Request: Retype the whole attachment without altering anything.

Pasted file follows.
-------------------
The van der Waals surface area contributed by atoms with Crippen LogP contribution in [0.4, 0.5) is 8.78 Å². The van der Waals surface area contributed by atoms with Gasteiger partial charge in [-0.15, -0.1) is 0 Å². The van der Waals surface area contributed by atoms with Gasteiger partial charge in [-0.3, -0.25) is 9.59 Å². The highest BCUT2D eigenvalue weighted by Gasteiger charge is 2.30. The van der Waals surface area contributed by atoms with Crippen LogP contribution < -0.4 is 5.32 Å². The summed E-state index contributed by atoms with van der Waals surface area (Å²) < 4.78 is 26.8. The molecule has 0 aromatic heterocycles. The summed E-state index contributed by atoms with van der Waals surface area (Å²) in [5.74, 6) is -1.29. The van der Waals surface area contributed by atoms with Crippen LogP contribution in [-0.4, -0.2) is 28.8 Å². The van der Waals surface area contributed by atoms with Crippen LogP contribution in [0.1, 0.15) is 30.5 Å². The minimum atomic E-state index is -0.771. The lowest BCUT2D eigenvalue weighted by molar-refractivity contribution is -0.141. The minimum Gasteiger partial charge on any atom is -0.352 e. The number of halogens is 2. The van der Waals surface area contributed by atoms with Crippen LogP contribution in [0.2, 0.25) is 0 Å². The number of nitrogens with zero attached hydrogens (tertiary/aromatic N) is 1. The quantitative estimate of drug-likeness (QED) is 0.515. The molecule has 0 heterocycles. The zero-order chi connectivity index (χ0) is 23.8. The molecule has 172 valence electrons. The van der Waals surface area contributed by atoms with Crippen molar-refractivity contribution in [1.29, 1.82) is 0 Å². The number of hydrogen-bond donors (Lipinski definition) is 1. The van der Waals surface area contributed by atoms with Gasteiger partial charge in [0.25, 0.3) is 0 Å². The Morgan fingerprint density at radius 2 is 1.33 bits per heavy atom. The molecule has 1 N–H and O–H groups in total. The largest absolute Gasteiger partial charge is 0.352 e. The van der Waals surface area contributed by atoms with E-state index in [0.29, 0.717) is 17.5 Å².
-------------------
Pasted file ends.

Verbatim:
The van der Waals surface area contributed by atoms with Crippen LogP contribution in [0.4, 0.5) is 8.78 Å². The van der Waals surface area contributed by atoms with Gasteiger partial charge in [-0.15, -0.1) is 0 Å². The van der Waals surface area contributed by atoms with Gasteiger partial charge in [-0.3, -0.25) is 9.59 Å². The highest BCUT2D eigenvalue weighted by Gasteiger charge is 2.30. The van der Waals surface area contributed by atoms with Crippen LogP contribution < -0.4 is 5.32 Å². The summed E-state index contributed by atoms with van der Waals surface area (Å²) < 4.78 is 26.8. The molecule has 0 aromatic heterocycles. The summed E-state index contributed by atoms with van der Waals surface area (Å²) in [5.74, 6) is -1.29. The van der Waals surface area contributed by atoms with Crippen LogP contribution in [-0.4, -0.2) is 28.8 Å². The van der Waals surface area contributed by atoms with Crippen LogP contribution in [0.1, 0.15) is 30.5 Å². The minimum atomic E-state index is -0.771. The lowest BCUT2D eigenvalue weighted by molar-refractivity contribution is -0.141. The minimum Gasteiger partial charge on any atom is -0.352 e. The number of halogens is 2. The van der Waals surface area contributed by atoms with Crippen LogP contribution in [0.2, 0.25) is 0 Å². The number of nitrogens with zero attached hydrogens (tertiary/aromatic N) is 1. The quantitative estimate of drug-likeness (QED) is 0.515. The molecule has 0 heterocycles. The zero-order chi connectivity index (χ0) is 23.8. The molecule has 172 valence electrons. The van der Waals surface area contributed by atoms with Crippen molar-refractivity contribution in [1.29, 1.82) is 0 Å². The number of hydrogen-bond donors (Lipinski definition) is 1. The van der Waals surface area contributed by atoms with Gasteiger partial charge in [0.25, 0.3) is 0 Å². The Morgan fingerprint density at radius 2 is 1.33 bits per heavy atom. The molecule has 1 N–H and O–H groups in total. The largest absolute Gasteiger partial charge is 0.352 e. The van der Waals surface area contributed by atoms with E-state index in [0.29, 0.717) is 17.5 Å².